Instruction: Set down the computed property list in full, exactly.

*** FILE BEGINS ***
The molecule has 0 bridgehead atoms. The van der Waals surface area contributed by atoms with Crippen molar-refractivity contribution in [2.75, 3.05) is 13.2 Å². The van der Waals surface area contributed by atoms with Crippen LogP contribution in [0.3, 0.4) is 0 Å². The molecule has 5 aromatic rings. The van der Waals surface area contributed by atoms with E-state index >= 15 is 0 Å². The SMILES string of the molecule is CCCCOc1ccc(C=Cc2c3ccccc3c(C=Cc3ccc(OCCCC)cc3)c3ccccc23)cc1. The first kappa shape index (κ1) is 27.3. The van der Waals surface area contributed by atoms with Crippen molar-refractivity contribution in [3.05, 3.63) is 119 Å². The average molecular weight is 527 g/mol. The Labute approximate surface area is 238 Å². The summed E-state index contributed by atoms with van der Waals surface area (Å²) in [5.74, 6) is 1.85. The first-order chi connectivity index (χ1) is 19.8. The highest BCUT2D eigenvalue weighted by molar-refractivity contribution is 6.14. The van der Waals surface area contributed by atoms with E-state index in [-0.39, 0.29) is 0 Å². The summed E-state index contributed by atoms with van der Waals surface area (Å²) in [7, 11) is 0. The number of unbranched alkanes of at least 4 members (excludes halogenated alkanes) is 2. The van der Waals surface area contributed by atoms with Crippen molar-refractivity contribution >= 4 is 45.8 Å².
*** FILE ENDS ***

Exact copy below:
The molecule has 0 bridgehead atoms. The van der Waals surface area contributed by atoms with Crippen molar-refractivity contribution in [2.75, 3.05) is 13.2 Å². The van der Waals surface area contributed by atoms with Crippen LogP contribution in [0.3, 0.4) is 0 Å². The molecule has 5 aromatic rings. The van der Waals surface area contributed by atoms with E-state index >= 15 is 0 Å². The SMILES string of the molecule is CCCCOc1ccc(C=Cc2c3ccccc3c(C=Cc3ccc(OCCCC)cc3)c3ccccc23)cc1. The first kappa shape index (κ1) is 27.3. The van der Waals surface area contributed by atoms with Crippen molar-refractivity contribution in [3.05, 3.63) is 119 Å². The average molecular weight is 527 g/mol. The Labute approximate surface area is 238 Å². The summed E-state index contributed by atoms with van der Waals surface area (Å²) in [5.74, 6) is 1.85. The first-order chi connectivity index (χ1) is 19.8. The highest BCUT2D eigenvalue weighted by molar-refractivity contribution is 6.14. The van der Waals surface area contributed by atoms with E-state index in [-0.39, 0.29) is 0 Å². The summed E-state index contributed by atoms with van der Waals surface area (Å²) in [7, 11) is 0. The number of unbranched alkanes of at least 4 members (excludes halogenated alkanes) is 2. The van der Waals surface area contributed by atoms with Crippen molar-refractivity contribution >= 4 is 45.8 Å².